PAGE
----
Coronavirus (COVID-19): visiting The Royal Marsden suspended

Coronavirus (COVID-19) latest: Visiting The Royal Marsden is still suspended, but we want to reassure our patients, their families and anyone worried about cancer during this difficult time that we are still delivering treatment - the hospital is open. Please see more information here about how we are keeping everyone safe.

Delilah, Breast cancer patient

“It’s terrifying to know you have cancer. But being at The Royal Marsden you feel that you are in the right place, surrounded by people who are at the top of their game in the UK, if not the world.”

Delilah was diagnosed with a type of breast cancer - invasive lobular carcinoma – in November 2017, after finding a mass in her right breast. She saw her GP and was referred to her local hospital where a biopsy confirmed the diagnosis. 
“You just don’t think it’s going to be you,” she says. “I was 41, I thought I was going to be fine. It was a very upsetting moment, although luckily for me they said it was really treatable.

“The surgical treatment option I was offered at my local hospital wasn’t quite right for me. I spoke to friends and family and quite a few people suggested that I went to The Royal Marsden, in particular to see Mr Gerald Gui – a Consultant Breast Surgeon.”

Covered by health insurance through her work, Delilah contacted The Royal Marsden in January 2018 for an appointment. 
She explains: “I dealt with the secretaries, who were so kind and helpful. I felt like I was going to see the very best in London, and they made it so easy with all my documents and results transferred from my local hospital to Mr Gui. I also met my Clinical Nurse Specialist, Sarah, who was lovely. She really put me at ease.”

"One of the other positive things was that I was able to schedule my appointments around mine and my husband’s work commitments. When your health comes first, one of the stressful parts is trying to juggle everything else like work. The ability to have more flexible appointments really took the pressure off, and also mean my husband could be with me - this was hugely comforting."

Delilah had a consultation with Mr Gui, who carried out an examination and looked through all of the results from her local hospital. He suggested that she would be eligible for a DIEP Flap reconstruction after her mastectomy. A DIEP (deep inferior epigastric perforator) flap operation is where skin, fat, muscle and blood vessels from the patient’s abdomen are used to reconstruct the breast after cancerous tissue is removed. 
“For me it was important to still feel like myself after the operation. It’s pretty daunting to know you’ll have a mastectomy, and difficult to predict what you’re going to see when you look in the mirror. They explained that the advantage of a DIEP flap is that it’s your own body and could last much longer than an implant – possibly even forever,” Delilah says.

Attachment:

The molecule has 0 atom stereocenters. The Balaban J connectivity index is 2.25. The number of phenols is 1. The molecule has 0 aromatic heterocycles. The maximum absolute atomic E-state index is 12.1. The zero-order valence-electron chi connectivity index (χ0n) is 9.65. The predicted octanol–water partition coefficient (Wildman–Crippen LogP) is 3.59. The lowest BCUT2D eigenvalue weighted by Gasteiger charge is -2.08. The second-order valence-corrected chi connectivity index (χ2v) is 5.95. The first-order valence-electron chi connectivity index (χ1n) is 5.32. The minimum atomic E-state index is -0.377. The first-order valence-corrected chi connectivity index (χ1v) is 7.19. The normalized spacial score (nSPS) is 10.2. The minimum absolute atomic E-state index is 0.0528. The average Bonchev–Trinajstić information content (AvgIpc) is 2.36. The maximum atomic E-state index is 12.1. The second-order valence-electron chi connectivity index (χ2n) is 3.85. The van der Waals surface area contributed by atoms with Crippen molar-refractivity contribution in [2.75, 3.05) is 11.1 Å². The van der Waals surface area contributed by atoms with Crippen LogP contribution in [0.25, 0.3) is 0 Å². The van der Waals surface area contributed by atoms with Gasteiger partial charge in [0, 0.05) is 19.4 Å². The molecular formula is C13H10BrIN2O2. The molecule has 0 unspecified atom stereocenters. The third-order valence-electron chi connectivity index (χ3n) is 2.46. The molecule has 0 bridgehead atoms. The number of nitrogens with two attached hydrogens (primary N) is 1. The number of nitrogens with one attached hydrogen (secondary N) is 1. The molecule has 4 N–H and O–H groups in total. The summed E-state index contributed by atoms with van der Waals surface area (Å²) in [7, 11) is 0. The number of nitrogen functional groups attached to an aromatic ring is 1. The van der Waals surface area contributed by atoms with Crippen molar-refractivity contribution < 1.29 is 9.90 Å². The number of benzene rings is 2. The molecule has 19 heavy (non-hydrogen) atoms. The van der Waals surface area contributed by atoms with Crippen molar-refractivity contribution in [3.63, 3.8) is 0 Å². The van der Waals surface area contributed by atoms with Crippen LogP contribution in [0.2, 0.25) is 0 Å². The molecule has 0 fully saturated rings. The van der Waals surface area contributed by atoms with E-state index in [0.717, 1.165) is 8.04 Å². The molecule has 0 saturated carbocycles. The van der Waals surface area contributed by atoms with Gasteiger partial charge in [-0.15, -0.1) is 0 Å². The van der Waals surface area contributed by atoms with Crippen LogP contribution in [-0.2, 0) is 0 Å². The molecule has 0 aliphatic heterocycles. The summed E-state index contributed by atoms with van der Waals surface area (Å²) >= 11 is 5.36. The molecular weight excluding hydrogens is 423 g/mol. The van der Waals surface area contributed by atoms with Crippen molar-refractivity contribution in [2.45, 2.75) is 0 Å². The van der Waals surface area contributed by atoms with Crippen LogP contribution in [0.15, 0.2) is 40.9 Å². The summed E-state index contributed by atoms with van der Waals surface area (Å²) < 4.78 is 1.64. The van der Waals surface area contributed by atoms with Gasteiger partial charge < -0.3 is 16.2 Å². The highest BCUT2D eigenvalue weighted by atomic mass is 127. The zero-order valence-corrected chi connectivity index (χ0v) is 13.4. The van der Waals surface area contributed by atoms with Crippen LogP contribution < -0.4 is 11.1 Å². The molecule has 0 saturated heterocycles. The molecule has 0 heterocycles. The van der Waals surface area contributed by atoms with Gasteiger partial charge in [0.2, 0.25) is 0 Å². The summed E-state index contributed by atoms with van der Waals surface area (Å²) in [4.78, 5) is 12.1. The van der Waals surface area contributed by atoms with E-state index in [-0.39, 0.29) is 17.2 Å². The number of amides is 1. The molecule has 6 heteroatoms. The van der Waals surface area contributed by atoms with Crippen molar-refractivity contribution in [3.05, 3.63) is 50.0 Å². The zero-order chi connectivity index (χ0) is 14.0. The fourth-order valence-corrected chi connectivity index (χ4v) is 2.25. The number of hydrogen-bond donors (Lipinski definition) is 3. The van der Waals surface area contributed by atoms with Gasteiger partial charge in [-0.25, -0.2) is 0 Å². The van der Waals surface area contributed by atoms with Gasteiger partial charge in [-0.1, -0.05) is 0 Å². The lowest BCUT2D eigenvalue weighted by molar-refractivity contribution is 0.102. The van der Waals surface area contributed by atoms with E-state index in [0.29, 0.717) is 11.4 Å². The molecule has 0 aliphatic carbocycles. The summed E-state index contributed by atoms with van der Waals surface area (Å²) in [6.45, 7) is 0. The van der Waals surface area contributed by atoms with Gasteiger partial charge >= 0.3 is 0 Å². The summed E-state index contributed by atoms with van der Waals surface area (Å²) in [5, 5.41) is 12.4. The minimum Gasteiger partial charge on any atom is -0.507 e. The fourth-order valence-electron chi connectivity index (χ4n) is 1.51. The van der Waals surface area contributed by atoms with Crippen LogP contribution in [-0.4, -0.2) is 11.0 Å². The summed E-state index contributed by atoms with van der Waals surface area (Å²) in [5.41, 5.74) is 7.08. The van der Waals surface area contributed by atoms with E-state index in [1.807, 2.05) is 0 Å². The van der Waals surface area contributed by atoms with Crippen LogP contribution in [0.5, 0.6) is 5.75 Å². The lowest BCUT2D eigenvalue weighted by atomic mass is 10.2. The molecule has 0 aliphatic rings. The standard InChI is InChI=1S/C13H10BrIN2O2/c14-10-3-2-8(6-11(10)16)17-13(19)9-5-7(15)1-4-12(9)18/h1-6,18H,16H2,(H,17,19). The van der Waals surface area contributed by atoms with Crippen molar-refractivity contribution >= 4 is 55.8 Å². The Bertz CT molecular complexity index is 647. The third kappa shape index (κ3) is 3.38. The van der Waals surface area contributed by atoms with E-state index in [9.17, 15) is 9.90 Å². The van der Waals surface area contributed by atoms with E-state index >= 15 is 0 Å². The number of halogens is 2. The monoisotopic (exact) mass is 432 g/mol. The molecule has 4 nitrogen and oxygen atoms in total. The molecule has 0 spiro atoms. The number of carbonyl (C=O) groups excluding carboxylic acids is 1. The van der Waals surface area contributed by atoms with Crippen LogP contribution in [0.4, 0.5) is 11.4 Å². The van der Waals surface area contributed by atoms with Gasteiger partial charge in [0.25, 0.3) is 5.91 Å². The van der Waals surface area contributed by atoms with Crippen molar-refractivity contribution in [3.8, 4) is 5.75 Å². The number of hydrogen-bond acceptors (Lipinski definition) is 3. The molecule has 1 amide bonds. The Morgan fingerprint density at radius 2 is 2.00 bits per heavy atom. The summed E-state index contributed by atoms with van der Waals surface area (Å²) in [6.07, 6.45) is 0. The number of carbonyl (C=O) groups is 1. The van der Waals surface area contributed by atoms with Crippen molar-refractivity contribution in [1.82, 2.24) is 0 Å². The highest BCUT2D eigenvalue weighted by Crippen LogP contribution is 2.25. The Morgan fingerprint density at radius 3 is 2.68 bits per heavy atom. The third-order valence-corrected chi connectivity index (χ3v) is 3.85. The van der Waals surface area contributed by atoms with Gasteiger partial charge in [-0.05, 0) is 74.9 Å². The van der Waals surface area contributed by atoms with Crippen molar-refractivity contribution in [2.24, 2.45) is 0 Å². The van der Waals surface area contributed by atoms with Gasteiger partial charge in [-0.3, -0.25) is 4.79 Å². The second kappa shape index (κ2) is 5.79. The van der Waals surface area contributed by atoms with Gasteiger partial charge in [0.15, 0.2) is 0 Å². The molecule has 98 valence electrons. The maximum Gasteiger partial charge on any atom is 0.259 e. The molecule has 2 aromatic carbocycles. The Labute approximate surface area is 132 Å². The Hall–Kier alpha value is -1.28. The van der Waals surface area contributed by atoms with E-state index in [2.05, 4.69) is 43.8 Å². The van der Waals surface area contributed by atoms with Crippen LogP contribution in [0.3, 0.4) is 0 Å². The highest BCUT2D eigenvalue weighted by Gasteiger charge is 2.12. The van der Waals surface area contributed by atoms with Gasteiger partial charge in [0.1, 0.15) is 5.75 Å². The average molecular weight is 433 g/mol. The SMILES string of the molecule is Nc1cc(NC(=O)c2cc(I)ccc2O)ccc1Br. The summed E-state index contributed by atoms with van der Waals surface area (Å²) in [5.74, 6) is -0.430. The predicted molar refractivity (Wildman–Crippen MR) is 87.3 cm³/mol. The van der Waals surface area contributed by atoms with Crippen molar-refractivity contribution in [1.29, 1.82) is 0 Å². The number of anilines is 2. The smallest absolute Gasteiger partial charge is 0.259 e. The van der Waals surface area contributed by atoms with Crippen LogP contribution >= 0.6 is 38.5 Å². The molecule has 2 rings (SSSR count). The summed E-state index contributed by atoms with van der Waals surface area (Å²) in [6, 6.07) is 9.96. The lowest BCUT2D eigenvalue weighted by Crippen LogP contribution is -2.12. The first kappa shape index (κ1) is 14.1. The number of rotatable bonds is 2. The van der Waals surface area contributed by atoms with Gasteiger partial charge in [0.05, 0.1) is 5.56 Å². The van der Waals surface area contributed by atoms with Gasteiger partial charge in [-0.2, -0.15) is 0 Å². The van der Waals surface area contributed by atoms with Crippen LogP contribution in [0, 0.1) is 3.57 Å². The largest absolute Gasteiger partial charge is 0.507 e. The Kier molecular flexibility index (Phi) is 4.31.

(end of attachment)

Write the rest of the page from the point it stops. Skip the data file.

When your health comes first, one of the stressful parts is trying to juggle everything else like work. The ability to have more flexible appointments really took the pressure off, and also mean my husband could be with me - this was hugely comforting.


Mr Gui explained that he would be working with Mr Kelvin Ramsey, Consultant Plastic Surgeon, for the procedure. The oncoplastic team at The Royal Marsden works closely with the oncological surgical team. This multidisciplinary approach is hugely beneficial to patients, allowing them to have complex surgeries in one operation without the need for follow-up procedures.

In late February Delilah was admitted for her operation, which took eight hours in total.

“I was really impressed with the staff and procedures. From the pre-operative process, where I was informed fully about infection control and protocol, to the recovery period. 
“I woke up in intensive care and was really worried that – as they had told me a lymph node was removed – my cancer had spread. But later that evening one of the Doctors came up especially to reassure me that it was only a precautionary measure and that they were confident the remaining lymph nodes were clear.”

Delilah recovered in hospital for five days. She had her own room, which allowed her husband to stay in the hospital as much as possible - and was even able to stay the night. After five weeks she was back at work. 
“I decided not to have chemotherapy after my surgery – I had a genomic test to see whether it would make a difference. The results suggested that I had an 18 per cent chance of the cancer coming back. With chemotherapy it might go down to 13 per cent. So after discussing with the oncologists, we felt like it wasn’t big enough a benefit to justify me going through additional treatment.”

She has yearly mammograms and is still in the process of having a nipple reconstruction.

“I’m still conscious it could come back,” Delilah adds. Of course every time you get a twinge or a pain – it’s not easy to ignore that. I call it ‘cancer-noia’ – your body has lost its innocence. But I know that I can speak to anyone from The Royal Marsden if I need to.

“When I was there you just feel like the staff are at the top of their game. There’s something incredibly comforting about being in a place where you know you’re surrounded by world leading experts. 
“I feel incredibly lucky that I’ve gone through this process, healed quickly and had no complications. Really it’s just amazing to get back to my family and my life.”